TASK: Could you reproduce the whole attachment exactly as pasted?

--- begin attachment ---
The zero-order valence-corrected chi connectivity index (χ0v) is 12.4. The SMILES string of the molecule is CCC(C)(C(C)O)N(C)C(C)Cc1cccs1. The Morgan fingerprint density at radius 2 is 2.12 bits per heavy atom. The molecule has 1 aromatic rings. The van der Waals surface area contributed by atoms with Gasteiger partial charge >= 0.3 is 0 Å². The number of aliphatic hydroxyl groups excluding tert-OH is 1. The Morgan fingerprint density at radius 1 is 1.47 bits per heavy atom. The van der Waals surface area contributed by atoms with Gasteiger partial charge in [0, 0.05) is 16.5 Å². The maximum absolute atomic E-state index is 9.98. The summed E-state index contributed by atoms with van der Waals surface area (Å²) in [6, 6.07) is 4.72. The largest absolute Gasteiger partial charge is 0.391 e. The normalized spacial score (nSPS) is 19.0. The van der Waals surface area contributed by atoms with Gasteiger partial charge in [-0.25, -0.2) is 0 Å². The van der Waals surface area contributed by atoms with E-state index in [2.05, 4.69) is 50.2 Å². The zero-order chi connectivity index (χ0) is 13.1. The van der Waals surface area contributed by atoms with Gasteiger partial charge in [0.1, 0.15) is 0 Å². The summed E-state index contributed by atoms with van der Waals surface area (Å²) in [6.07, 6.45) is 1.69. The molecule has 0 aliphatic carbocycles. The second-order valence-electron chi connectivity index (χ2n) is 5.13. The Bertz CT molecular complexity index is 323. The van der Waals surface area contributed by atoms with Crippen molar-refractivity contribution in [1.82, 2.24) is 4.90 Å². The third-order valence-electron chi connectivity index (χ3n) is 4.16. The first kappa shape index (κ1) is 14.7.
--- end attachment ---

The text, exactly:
The zero-order valence-corrected chi connectivity index (χ0v) is 12.4. The SMILES string of the molecule is CCC(C)(C(C)O)N(C)C(C)Cc1cccs1. The Morgan fingerprint density at radius 2 is 2.12 bits per heavy atom. The molecule has 1 aromatic rings. The van der Waals surface area contributed by atoms with Gasteiger partial charge >= 0.3 is 0 Å². The number of aliphatic hydroxyl groups excluding tert-OH is 1. The Morgan fingerprint density at radius 1 is 1.47 bits per heavy atom. The van der Waals surface area contributed by atoms with Gasteiger partial charge in [0, 0.05) is 16.5 Å². The maximum absolute atomic E-state index is 9.98. The summed E-state index contributed by atoms with van der Waals surface area (Å²) in [6, 6.07) is 4.72. The largest absolute Gasteiger partial charge is 0.391 e. The normalized spacial score (nSPS) is 19.0. The van der Waals surface area contributed by atoms with Gasteiger partial charge in [-0.25, -0.2) is 0 Å². The van der Waals surface area contributed by atoms with E-state index in [2.05, 4.69) is 50.2 Å². The zero-order chi connectivity index (χ0) is 13.1. The van der Waals surface area contributed by atoms with Gasteiger partial charge in [0.1, 0.15) is 0 Å². The summed E-state index contributed by atoms with van der Waals surface area (Å²) in [6.07, 6.45) is 1.69. The molecule has 0 aliphatic carbocycles. The second-order valence-electron chi connectivity index (χ2n) is 5.13. The Bertz CT molecular complexity index is 323. The van der Waals surface area contributed by atoms with Crippen molar-refractivity contribution in [1.82, 2.24) is 4.90 Å². The third-order valence-electron chi connectivity index (χ3n) is 4.16. The first kappa shape index (κ1) is 14.7.